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Mouth-to-mask ventilation

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VOL: 98, ISSUE: 13, PAGE NO: 45

PHIL JEVON, RESUSCITATION OFFICER, MANOR HOSPITAL, WALSALL

Sponsored by Pfizer

A well-fitting pocket mask is an effective method of ventilation when used by a trained practitioner. It is ideal if there is only one person available to provide ventilation.

A well-fitting pocket mask is an effective method of ventilation when used by a trained practitioner. It is ideal if there is only one person available to provide ventilation.

Common characteristics of the pocket mask include:

- Transparency in design to enable prompt detection of vomit or blood in the airway

- A nipple for the attachment of supplementary oxygen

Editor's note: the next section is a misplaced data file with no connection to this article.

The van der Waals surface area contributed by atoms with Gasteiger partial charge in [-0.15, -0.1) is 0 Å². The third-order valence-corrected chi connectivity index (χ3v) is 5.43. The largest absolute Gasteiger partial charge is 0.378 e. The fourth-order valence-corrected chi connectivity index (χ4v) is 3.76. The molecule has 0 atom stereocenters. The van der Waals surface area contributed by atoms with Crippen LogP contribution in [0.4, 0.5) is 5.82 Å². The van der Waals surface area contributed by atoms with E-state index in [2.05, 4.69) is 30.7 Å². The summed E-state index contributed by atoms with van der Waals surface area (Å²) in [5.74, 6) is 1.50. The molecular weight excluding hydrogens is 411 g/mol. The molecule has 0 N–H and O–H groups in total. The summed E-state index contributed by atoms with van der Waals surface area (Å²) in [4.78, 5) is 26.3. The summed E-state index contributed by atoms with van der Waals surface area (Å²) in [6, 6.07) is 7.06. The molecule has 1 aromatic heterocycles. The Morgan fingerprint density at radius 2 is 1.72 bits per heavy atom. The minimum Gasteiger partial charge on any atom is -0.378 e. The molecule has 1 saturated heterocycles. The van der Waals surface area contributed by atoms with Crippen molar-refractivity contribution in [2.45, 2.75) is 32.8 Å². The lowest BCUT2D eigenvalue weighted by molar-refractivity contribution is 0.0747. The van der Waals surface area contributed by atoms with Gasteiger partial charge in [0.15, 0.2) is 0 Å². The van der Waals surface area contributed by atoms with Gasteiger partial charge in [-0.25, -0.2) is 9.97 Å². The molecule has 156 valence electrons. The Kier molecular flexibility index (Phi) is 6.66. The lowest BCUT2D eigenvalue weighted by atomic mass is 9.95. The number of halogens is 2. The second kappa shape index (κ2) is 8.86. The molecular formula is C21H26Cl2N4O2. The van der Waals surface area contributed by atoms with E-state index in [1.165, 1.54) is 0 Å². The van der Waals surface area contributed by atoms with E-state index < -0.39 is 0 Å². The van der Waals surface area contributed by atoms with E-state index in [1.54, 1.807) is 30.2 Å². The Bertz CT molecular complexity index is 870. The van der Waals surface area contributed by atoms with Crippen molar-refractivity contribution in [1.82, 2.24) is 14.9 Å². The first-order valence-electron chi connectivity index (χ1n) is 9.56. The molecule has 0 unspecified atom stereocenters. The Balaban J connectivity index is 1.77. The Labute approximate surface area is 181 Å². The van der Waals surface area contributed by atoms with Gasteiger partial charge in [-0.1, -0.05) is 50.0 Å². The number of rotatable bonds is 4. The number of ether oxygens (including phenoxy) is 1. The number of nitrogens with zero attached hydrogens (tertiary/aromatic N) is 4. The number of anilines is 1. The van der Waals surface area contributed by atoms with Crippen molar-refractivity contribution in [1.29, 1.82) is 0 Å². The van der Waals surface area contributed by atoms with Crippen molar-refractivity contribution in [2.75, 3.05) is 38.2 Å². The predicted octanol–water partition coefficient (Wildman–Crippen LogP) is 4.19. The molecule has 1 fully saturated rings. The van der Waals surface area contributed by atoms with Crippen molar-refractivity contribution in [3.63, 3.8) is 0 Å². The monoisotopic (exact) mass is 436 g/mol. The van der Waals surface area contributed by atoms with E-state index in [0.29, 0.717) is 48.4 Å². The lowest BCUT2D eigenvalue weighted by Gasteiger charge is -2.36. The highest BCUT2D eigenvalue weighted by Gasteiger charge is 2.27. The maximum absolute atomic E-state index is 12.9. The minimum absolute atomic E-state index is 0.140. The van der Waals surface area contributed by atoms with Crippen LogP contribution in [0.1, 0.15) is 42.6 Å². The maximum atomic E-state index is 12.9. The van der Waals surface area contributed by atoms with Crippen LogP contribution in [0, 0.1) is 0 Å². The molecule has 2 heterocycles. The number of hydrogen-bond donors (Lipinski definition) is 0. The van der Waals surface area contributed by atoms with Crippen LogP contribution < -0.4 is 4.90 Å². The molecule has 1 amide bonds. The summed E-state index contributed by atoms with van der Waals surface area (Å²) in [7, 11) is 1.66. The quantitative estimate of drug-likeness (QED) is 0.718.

- A one-way valve to direct the patient's expired air away from the practitioner, thus reducing the risk of transmission of infection.

As with other methods of ventilation, it is important to minimise the risk of gastric inflation and the associated complications. Breaths should be delivered slowly over two seconds and, if possible, cricoid pressure should be applied. Attention should also be given to the tidal volumes delivered.

If supplementary oxygen is possible, smaller tidal volumes (400-600ml) will be sufficient to maintain adequate oxygenation. However, if this is not possible, higher tidal volumes (700-1000ml) will be required, as with mouth-to-mouth ventilation (Resuscitation Council (UK), 2000). In practice this is difficult to measure, and practitioners should observe for signs of visible chest movement with each inflation.

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